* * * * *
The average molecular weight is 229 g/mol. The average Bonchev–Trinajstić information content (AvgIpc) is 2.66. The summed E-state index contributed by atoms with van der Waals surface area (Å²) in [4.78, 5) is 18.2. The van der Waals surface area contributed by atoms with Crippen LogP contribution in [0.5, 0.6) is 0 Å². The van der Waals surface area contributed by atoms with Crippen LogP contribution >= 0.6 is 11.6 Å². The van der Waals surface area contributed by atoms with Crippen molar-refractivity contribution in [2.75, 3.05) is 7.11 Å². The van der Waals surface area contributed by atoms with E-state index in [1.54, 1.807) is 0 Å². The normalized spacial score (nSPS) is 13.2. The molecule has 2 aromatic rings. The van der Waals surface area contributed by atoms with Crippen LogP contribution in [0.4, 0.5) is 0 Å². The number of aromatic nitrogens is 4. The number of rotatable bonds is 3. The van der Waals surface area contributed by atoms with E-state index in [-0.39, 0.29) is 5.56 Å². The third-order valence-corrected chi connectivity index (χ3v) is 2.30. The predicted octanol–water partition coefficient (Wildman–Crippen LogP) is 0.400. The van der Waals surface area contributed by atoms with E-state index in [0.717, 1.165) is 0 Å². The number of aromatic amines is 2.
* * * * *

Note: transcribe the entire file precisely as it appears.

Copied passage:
The average molecular weight is 229 g/mol. The average Bonchev–Trinajstić information content (AvgIpc) is 2.66. The summed E-state index contributed by atoms with van der Waals surface area (Å²) in [4.78, 5) is 18.2. The van der Waals surface area contributed by atoms with Crippen LogP contribution in [0.5, 0.6) is 0 Å². The van der Waals surface area contributed by atoms with Crippen LogP contribution >= 0.6 is 11.6 Å². The van der Waals surface area contributed by atoms with Crippen molar-refractivity contribution in [2.75, 3.05) is 7.11 Å². The van der Waals surface area contributed by atoms with E-state index in [1.54, 1.807) is 0 Å². The normalized spacial score (nSPS) is 13.2. The molecule has 2 aromatic rings. The van der Waals surface area contributed by atoms with Crippen LogP contribution in [0.4, 0.5) is 0 Å². The number of aromatic nitrogens is 4. The number of rotatable bonds is 3. The van der Waals surface area contributed by atoms with E-state index in [-0.39, 0.29) is 5.56 Å². The third-order valence-corrected chi connectivity index (χ3v) is 2.30. The predicted octanol–water partition coefficient (Wildman–Crippen LogP) is 0.400. The van der Waals surface area contributed by atoms with E-state index in [0.717, 1.165) is 0 Å². The number of aromatic amines is 2.